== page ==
We’re updating this page with the latest news about the COVID-19 pandemic and its effects on the Seattle area, the U.S. and the world. Click here to see previous days’ live updates and all our other coronavirus coverage, and here to see how we track the daily spread across Washington.


Navigating the pandemic
(Jennifer Luxton / The Seattle Times)

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CDC: Immunity from vaccines is more consistent than from infection

Sen. Mike Lee, R-Utah, has put forward legislation to take into account naturally acquired immunity when vaccine mandates are weighed. The CDC, however, has found that both infection-induced and vaccine-induced immunity are durable for at least six months — but that vaccines are more consistent in their protection and offer a huge boost in antibodies for people previously infected. (Washington Post photo by Jabin Botsford).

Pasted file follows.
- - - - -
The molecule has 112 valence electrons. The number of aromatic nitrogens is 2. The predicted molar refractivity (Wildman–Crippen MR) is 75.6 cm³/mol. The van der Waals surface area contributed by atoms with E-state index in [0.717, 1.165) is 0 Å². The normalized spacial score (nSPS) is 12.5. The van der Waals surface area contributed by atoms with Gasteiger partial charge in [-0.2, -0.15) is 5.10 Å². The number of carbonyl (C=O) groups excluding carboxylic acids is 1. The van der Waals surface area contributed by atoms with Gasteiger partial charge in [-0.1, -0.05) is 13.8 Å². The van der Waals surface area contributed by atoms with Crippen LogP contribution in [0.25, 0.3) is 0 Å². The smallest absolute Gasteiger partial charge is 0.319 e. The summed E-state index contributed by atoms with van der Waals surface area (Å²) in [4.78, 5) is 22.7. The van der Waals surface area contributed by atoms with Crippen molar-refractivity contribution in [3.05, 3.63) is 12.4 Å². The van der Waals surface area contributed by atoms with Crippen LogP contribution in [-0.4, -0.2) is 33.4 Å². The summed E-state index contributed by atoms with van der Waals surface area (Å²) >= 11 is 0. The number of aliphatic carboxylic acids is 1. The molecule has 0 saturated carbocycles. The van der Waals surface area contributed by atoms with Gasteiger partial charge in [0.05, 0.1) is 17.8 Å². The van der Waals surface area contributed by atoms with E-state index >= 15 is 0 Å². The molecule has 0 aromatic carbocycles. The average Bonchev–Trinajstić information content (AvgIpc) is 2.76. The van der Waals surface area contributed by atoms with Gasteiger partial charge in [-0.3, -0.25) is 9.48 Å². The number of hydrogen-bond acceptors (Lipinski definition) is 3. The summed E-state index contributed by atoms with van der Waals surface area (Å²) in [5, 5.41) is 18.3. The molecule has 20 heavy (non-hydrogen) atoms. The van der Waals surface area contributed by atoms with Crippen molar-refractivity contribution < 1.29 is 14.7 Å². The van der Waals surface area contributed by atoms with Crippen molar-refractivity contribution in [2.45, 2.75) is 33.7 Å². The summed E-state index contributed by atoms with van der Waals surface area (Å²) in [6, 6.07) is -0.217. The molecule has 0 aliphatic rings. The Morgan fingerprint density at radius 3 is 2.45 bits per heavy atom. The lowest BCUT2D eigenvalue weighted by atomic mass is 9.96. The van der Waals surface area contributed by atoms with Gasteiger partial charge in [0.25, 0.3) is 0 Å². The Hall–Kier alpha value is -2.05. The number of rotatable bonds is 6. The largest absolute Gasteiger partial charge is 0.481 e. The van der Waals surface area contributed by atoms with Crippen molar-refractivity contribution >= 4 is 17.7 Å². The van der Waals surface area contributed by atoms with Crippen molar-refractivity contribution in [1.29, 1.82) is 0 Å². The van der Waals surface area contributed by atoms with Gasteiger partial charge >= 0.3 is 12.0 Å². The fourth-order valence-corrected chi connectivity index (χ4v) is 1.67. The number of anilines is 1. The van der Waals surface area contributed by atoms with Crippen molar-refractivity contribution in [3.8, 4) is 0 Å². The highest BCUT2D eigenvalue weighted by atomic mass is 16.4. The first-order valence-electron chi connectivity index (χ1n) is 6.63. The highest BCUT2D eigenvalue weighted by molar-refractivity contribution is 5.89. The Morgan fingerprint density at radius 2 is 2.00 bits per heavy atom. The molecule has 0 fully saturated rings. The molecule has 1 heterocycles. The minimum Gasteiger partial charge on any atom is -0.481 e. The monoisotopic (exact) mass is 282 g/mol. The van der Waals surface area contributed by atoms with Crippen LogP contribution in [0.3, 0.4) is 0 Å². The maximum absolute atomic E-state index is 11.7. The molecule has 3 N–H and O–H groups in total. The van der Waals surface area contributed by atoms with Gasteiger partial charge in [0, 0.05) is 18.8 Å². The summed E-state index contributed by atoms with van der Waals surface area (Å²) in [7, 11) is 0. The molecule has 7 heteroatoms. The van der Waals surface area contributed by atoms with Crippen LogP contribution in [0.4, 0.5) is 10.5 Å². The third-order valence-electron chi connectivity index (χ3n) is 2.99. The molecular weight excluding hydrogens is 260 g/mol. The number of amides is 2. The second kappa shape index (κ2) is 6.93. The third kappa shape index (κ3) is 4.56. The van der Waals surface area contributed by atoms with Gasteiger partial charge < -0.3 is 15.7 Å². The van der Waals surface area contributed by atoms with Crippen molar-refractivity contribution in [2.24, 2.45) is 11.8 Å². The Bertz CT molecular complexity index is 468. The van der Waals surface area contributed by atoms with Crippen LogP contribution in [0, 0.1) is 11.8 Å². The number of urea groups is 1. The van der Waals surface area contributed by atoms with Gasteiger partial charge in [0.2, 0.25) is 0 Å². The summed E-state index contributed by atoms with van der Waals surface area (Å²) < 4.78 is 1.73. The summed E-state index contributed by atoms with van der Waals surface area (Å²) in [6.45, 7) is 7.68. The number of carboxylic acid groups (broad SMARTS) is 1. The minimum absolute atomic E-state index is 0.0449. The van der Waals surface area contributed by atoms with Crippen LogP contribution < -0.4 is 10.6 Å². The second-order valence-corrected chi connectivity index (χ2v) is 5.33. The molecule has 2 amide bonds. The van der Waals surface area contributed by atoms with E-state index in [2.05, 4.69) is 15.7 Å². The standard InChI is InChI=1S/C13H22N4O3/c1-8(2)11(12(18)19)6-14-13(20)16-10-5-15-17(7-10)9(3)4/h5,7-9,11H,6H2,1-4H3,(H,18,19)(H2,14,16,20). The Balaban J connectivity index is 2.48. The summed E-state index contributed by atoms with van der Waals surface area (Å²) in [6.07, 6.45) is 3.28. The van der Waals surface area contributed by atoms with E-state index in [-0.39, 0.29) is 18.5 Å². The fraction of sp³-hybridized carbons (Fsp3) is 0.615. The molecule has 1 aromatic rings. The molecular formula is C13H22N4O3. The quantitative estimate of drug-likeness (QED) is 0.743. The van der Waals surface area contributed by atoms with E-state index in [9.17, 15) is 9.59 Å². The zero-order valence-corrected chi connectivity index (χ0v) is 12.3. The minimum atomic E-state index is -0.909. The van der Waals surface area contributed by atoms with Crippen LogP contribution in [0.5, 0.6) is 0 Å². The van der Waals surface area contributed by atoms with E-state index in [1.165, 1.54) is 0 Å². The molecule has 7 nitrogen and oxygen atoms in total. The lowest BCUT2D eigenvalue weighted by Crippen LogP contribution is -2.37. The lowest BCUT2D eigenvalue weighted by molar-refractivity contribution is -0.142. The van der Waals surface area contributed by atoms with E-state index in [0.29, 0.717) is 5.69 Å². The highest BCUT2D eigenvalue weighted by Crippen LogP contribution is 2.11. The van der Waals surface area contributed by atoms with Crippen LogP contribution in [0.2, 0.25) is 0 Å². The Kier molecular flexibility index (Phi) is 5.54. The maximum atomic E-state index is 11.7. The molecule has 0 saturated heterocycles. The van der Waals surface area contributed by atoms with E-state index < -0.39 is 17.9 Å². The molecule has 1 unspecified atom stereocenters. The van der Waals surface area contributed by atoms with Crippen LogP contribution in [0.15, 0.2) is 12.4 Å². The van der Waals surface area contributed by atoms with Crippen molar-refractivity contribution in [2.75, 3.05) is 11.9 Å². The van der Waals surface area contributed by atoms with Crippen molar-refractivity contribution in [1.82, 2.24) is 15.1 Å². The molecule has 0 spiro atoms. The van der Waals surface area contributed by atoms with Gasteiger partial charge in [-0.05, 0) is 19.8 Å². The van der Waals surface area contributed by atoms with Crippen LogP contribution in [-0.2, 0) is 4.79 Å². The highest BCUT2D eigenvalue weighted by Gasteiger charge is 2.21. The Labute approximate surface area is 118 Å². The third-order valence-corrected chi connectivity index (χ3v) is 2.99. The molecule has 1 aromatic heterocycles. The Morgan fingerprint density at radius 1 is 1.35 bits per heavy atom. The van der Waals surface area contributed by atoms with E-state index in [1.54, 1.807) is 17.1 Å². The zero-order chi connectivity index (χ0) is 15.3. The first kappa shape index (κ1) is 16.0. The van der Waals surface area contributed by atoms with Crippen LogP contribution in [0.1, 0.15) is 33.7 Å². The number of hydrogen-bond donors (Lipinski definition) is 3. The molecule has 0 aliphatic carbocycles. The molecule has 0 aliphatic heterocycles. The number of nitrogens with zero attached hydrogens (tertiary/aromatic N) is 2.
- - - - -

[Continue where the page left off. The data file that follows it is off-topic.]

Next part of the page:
It’s a question that scientists have been trying to answer since the start of the pandemic, one that is central to the rancorous political debates over coronavirus vaccine policies: How much immunity does someone have after recovering from a coronavirus infection, and how does it compare with immunity provided by vaccination?

The Centers for Disease Control and Prevention has weighed in for the first time in a detailed science report released with little fanfare Friday evening. Reviewing scores of research studies and its own unpublished data, the agency found that both infection-induced and vaccine-induced immunity are durable for at least six months — but that vaccines are more consistent in their protection and offer a huge boost in antibodies for people previously infected.

In comparing the two types of immunity, scientists said research shows vaccination provides a “higher, more robust, and more consistent level of immunity to protect people from COVID-19 than infection alone.”